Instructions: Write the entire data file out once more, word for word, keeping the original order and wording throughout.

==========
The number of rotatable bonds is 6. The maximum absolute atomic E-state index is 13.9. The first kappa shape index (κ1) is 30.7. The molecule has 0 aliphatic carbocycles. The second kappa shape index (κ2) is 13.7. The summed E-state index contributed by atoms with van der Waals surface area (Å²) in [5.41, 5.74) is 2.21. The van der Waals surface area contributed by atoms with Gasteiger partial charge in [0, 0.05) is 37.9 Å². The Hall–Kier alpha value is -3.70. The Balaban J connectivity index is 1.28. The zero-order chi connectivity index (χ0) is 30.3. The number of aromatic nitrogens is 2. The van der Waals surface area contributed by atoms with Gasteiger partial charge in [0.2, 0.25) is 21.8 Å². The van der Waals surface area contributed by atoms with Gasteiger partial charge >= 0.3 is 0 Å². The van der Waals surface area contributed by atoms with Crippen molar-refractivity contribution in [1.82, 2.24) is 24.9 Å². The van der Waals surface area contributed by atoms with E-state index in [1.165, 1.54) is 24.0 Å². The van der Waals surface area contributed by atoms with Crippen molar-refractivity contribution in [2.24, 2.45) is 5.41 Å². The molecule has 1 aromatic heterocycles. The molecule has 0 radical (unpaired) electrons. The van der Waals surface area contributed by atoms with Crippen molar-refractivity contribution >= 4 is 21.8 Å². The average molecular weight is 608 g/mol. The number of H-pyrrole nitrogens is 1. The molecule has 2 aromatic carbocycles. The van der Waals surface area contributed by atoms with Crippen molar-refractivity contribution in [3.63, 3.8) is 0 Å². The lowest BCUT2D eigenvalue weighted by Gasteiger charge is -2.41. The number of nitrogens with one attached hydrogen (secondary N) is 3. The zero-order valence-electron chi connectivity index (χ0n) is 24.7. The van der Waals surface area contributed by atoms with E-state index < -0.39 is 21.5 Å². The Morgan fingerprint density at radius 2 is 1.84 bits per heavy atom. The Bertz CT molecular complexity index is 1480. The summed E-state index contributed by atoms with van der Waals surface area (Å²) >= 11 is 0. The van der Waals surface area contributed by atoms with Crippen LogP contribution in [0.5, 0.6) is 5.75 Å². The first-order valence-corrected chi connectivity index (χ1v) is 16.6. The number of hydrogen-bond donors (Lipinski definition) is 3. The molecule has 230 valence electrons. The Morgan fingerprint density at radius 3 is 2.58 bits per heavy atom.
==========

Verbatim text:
The number of rotatable bonds is 6. The maximum absolute atomic E-state index is 13.9. The first kappa shape index (κ1) is 30.7. The molecule has 0 aliphatic carbocycles. The second kappa shape index (κ2) is 13.7. The summed E-state index contributed by atoms with van der Waals surface area (Å²) in [5.41, 5.74) is 2.21. The van der Waals surface area contributed by atoms with Gasteiger partial charge in [0, 0.05) is 37.9 Å². The Hall–Kier alpha value is -3.70. The Balaban J connectivity index is 1.28. The zero-order chi connectivity index (χ0) is 30.3. The number of aromatic nitrogens is 2. The van der Waals surface area contributed by atoms with Gasteiger partial charge in [0.2, 0.25) is 21.8 Å². The van der Waals surface area contributed by atoms with Gasteiger partial charge >= 0.3 is 0 Å². The van der Waals surface area contributed by atoms with Crippen molar-refractivity contribution in [1.82, 2.24) is 24.9 Å². The van der Waals surface area contributed by atoms with E-state index in [1.165, 1.54) is 24.0 Å². The van der Waals surface area contributed by atoms with Crippen molar-refractivity contribution in [2.24, 2.45) is 5.41 Å². The molecule has 1 aromatic heterocycles. The molecule has 0 radical (unpaired) electrons. The van der Waals surface area contributed by atoms with Crippen molar-refractivity contribution >= 4 is 21.8 Å². The average molecular weight is 608 g/mol. The number of H-pyrrole nitrogens is 1. The molecule has 2 aromatic carbocycles. The van der Waals surface area contributed by atoms with Crippen molar-refractivity contribution in [3.63, 3.8) is 0 Å². The lowest BCUT2D eigenvalue weighted by Gasteiger charge is -2.41. The number of nitrogens with one attached hydrogen (secondary N) is 3. The zero-order valence-electron chi connectivity index (χ0n) is 24.7. The van der Waals surface area contributed by atoms with E-state index < -0.39 is 21.5 Å². The Morgan fingerprint density at radius 2 is 1.84 bits per heavy atom. The Bertz CT molecular complexity index is 1480. The summed E-state index contributed by atoms with van der Waals surface area (Å²) >= 11 is 0. The van der Waals surface area contributed by atoms with Crippen LogP contribution in [0.5, 0.6) is 5.75 Å². The first-order valence-corrected chi connectivity index (χ1v) is 16.6. The number of hydrogen-bond donors (Lipinski definition) is 3. The molecule has 230 valence electrons. The Morgan fingerprint density at radius 3 is 2.58 bits per heavy atom.